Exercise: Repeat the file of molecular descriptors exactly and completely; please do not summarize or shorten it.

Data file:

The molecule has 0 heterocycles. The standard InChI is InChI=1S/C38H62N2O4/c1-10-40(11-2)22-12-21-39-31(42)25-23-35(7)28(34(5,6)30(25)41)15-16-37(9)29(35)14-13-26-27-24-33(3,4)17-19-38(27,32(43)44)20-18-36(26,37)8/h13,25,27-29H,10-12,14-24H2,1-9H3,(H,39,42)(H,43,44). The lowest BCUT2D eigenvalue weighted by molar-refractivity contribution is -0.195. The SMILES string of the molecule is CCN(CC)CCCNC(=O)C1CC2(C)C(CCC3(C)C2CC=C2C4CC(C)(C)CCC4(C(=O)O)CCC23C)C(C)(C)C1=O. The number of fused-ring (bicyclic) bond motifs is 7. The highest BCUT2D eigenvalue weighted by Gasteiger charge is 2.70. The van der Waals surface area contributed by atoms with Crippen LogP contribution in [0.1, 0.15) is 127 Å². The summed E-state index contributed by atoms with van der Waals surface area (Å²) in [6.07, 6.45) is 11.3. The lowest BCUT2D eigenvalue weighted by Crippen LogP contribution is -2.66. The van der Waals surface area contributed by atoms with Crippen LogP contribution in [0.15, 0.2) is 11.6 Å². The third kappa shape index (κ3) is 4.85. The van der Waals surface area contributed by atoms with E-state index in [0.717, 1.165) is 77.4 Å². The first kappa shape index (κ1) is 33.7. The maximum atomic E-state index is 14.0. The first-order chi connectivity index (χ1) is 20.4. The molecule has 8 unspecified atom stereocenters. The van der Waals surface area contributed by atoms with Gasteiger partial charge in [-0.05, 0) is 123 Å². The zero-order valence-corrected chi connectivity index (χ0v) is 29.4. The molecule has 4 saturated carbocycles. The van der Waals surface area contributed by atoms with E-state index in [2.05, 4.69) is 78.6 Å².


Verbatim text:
The molecule has 0 heterocycles. The standard InChI is InChI=1S/C38H62N2O4/c1-10-40(11-2)22-12-21-39-31(42)25-23-35(7)28(34(5,6)30(25)41)15-16-37(9)29(35)14-13-26-27-24-33(3,4)17-19-38(27,32(43)44)20-18-36(26,37)8/h13,25,27-29H,10-12,14-24H2,1-9H3,(H,39,42)(H,43,44). The lowest BCUT2D eigenvalue weighted by molar-refractivity contribution is -0.195. The SMILES string of the molecule is CCN(CC)CCCNC(=O)C1CC2(C)C(CCC3(C)C2CC=C2C4CC(C)(C)CCC4(C(=O)O)CCC23C)C(C)(C)C1=O. The number of fused-ring (bicyclic) bond motifs is 7. The highest BCUT2D eigenvalue weighted by Gasteiger charge is 2.70. The van der Waals surface area contributed by atoms with Crippen LogP contribution in [0.1, 0.15) is 127 Å². The summed E-state index contributed by atoms with van der Waals surface area (Å²) in [6.07, 6.45) is 11.3. The lowest BCUT2D eigenvalue weighted by Crippen LogP contribution is -2.66. The van der Waals surface area contributed by atoms with Crippen LogP contribution in [0.15, 0.2) is 11.6 Å². The third kappa shape index (κ3) is 4.85. The van der Waals surface area contributed by atoms with E-state index in [0.717, 1.165) is 77.4 Å². The first kappa shape index (κ1) is 33.7. The maximum atomic E-state index is 14.0. The first-order chi connectivity index (χ1) is 20.4. The molecule has 8 unspecified atom stereocenters. The van der Waals surface area contributed by atoms with Gasteiger partial charge in [-0.05, 0) is 123 Å². The zero-order valence-corrected chi connectivity index (χ0v) is 29.4. The molecule has 4 saturated carbocycles. The van der Waals surface area contributed by atoms with E-state index in [2.05, 4.69) is 78.6 Å².